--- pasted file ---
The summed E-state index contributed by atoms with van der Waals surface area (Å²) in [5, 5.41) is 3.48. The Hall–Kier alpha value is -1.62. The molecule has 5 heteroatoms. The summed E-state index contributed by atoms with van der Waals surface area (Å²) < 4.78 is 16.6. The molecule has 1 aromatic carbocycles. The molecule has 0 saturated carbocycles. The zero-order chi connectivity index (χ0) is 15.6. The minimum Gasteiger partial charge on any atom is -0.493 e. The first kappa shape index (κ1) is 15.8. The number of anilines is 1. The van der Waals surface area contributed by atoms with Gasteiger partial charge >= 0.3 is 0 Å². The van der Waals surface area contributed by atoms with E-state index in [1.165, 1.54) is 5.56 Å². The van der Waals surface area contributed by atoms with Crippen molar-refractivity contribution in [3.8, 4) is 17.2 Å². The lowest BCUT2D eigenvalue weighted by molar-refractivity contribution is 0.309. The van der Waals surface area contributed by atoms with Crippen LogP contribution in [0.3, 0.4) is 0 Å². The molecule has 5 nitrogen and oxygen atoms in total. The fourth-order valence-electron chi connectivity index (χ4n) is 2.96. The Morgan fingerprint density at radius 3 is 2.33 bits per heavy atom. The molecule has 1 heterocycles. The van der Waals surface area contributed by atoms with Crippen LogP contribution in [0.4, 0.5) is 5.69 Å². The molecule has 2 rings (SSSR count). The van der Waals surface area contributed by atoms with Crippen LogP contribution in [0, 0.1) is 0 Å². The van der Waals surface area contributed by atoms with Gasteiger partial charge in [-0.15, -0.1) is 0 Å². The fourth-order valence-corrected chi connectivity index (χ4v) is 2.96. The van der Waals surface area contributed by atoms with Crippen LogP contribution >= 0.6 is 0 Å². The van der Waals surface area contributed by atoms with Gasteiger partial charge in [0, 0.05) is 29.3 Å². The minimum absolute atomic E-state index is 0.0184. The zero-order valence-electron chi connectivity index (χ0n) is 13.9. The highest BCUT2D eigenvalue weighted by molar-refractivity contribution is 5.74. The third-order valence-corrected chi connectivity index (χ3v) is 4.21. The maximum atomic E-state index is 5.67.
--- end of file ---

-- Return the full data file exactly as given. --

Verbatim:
The summed E-state index contributed by atoms with van der Waals surface area (Å²) in [5, 5.41) is 3.48. The Hall–Kier alpha value is -1.62. The molecule has 5 heteroatoms. The summed E-state index contributed by atoms with van der Waals surface area (Å²) < 4.78 is 16.6. The molecule has 1 aromatic carbocycles. The molecule has 0 saturated carbocycles. The zero-order chi connectivity index (χ0) is 15.6. The minimum Gasteiger partial charge on any atom is -0.493 e. The first kappa shape index (κ1) is 15.8. The number of anilines is 1. The van der Waals surface area contributed by atoms with Gasteiger partial charge >= 0.3 is 0 Å². The van der Waals surface area contributed by atoms with E-state index in [1.165, 1.54) is 5.56 Å². The van der Waals surface area contributed by atoms with Crippen molar-refractivity contribution in [3.8, 4) is 17.2 Å². The lowest BCUT2D eigenvalue weighted by molar-refractivity contribution is 0.309. The van der Waals surface area contributed by atoms with Crippen LogP contribution in [0.3, 0.4) is 0 Å². The molecule has 5 nitrogen and oxygen atoms in total. The fourth-order valence-electron chi connectivity index (χ4n) is 2.96. The Morgan fingerprint density at radius 3 is 2.33 bits per heavy atom. The molecule has 1 heterocycles. The van der Waals surface area contributed by atoms with Crippen LogP contribution in [0.4, 0.5) is 5.69 Å². The molecule has 2 rings (SSSR count). The van der Waals surface area contributed by atoms with Crippen LogP contribution in [0, 0.1) is 0 Å². The van der Waals surface area contributed by atoms with Gasteiger partial charge in [-0.15, -0.1) is 0 Å². The fourth-order valence-corrected chi connectivity index (χ4v) is 2.96. The van der Waals surface area contributed by atoms with Crippen LogP contribution >= 0.6 is 0 Å². The van der Waals surface area contributed by atoms with Gasteiger partial charge in [0, 0.05) is 29.3 Å². The minimum absolute atomic E-state index is 0.0184. The zero-order valence-electron chi connectivity index (χ0n) is 13.9. The highest BCUT2D eigenvalue weighted by molar-refractivity contribution is 5.74. The third-order valence-corrected chi connectivity index (χ3v) is 4.21. The maximum atomic E-state index is 5.67.